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Man charged with drug dealing following 150lb haul

| 25/10/2013 | 3 Comments

(CNS): One of three men arrested following a police raid in West Bay early Tuesday has been charged with importation of ganja, possession with intent to supply ganja, and possession of ganja. The 27 year old man is expected in court today (Friday 25 Oct) in connection with a drugs haul in the district. Police said that the two other men aged 26 and 52 who were also arrested have been released on police bail while enquiries continue. Officers from the Drug and Serious Crime Task Force, Operational Support Unit, K-9 and Uniform Support Group searched a number of homes in the Turtle Crescent area of the district on Tuesday and recovered 150lbs of ganja was seized and three men taken into custody.

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Cash-for-food mugging in GT

| 25/10/2013 | 67 Comments

(CNS): A man armed with a machete, who appeared to want nothing more than some money for food, mugged another man outside a George Town bar last night. RCIPS detectives say they are investigating another robbery after the customer at a waterfront bar was confronted by a masked man Thursday. The local man was sitting at the bar inside Rackams at around midnight last night when he was approached by another man carrying a blade, believed to be a machete. After the suspect demanded money for food, the customer then took money from his wallet and handed it to the suspect, who then ran off.  The suspect is 5’7” to 5’8” and he was wearing a black hoody and jeans pants and had a red bandana covering his face.

Anyonewho witnessed the incident, or has any information which could assist he police, is asked to call George Town CID on 949-4222, the RCIPS tip-line 949-7777 or Crime Stoppers 800-8477(TIPS).


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Memorial bike race to raise cash for heart fund

| 25/10/2013 | 0 Comments

(531CCC): This weekend will see the return of the most intense race on the Cayman Islands cycling calendar, The Beatman Ebanks Memorial Velo Festival.  First held in 2011, the event comprises three races over two days starting this Saturday morning at 6:30am with a 10 mile Individual time trial starting at Frank Sound Junction followed by a criterium in central George Town at 4:30pm. The event culminates with a 65 mile road race at 6:30am on Sunday starting and ending at West Shore Centre. The late Phillip ‘Beatman’ Ebanks was a well-known and loved businessman and cyclist/sportsman throughout the Cayman Islands.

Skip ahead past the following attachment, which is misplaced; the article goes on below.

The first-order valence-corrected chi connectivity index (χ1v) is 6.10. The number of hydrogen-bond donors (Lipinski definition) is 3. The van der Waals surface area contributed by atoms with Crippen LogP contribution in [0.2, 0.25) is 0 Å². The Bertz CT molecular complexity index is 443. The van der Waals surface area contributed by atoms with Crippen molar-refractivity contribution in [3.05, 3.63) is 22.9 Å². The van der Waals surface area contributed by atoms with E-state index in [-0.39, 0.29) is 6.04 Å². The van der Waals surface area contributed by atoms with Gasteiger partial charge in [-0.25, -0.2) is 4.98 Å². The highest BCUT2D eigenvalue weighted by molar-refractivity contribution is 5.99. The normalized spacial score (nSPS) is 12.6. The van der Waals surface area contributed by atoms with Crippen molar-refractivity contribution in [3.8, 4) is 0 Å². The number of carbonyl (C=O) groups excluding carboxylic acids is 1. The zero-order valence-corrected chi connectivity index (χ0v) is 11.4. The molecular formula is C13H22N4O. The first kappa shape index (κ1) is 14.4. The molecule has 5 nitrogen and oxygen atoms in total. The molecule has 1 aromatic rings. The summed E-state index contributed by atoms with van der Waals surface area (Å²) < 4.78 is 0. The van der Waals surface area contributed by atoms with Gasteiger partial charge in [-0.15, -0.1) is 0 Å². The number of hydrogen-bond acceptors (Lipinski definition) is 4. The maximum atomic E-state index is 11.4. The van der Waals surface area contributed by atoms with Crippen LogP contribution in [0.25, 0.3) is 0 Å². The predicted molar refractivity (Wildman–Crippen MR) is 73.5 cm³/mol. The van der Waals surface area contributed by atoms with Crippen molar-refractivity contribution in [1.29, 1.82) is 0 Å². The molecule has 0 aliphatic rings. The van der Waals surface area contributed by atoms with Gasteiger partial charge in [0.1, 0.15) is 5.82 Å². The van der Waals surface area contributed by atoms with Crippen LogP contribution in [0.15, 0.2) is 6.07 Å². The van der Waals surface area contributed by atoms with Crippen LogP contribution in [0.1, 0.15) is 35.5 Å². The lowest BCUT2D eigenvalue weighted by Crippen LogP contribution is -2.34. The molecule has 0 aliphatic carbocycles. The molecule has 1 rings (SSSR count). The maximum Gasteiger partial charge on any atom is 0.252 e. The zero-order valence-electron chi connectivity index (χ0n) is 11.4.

He assisted many of Cayman top cyclists, some of whom became Olympians. He was a unique, funny, kind gregarious and generous individual.  Despite being physically fit however, he was diagnosed and eventually died of ‘Heart Disease’ on 26 October 2006. This year’s race weekend also coincides the anniversary of his death.

Heart and circulatory disease, known as cardiovascular disease (CVD) is the #1 health problem in the Cayman Islands/world which causes early deaths, long-term disabilities and widespread suffering. To help bring awareness to this disease we have once again teamed up with the Heart Health Centre, founded by Beatman’s son Phillip, to put on a cycling event in his memory, which we aim to make it an annual event.

"Seven years ago, my father died at a very young age due to heart disease, this despite being an avid cyclist and long distance walker who exercised regularly, until his first heart attack,” said Phillip. “He was not a smoker or a drinker, either.  This event in his memory, which The Heart Health Centre, and our sister companies, is pleased to support is particularly fitting considering his long standing involvement in cycling over the years. I hope that more than just an event in his memory, however, that it may also be a reminder for people to be proactive about their own heart health – by eating a healthy diet, exercising daily and being screened regularly for heart disease risk factors such as high blood pressure, diabetes and cholesterol."

The  event organizer Barry Jones added:  “It is really a pleasure to put on this event because Beatman was well know to me and was instrumental in my development as a cyclist and many of Cayman’s Olympic cyclist including the likes of CICA President Craig Merren. The first staging of the event was highly successful and we are once again adding an international flare by inviting some of Jamaica’s top male and female cyclist including Marloe Rodman who finished 4th in the road race at last weekend Caribbean Championship and who is respected on the international cycling scene. We expect to have 3 males 2 females from Jamaica to be part of the event.

“As with the first event we will also have fun activities for the kids at the criterium in George Town. The criterium or ‘crit’ as it is known is fast, fun and spectator friendly so we invite the public to come out and be entertained”

You can register online at Cayman Active which closes at 6pm on Friday 25th or offline at The Heart Health Centre, West Shore Centre on Thursday 24. Net proceeds from the event will be donated to the Cayman Heart Fund.


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Documentary tells story of Girls’ Brigade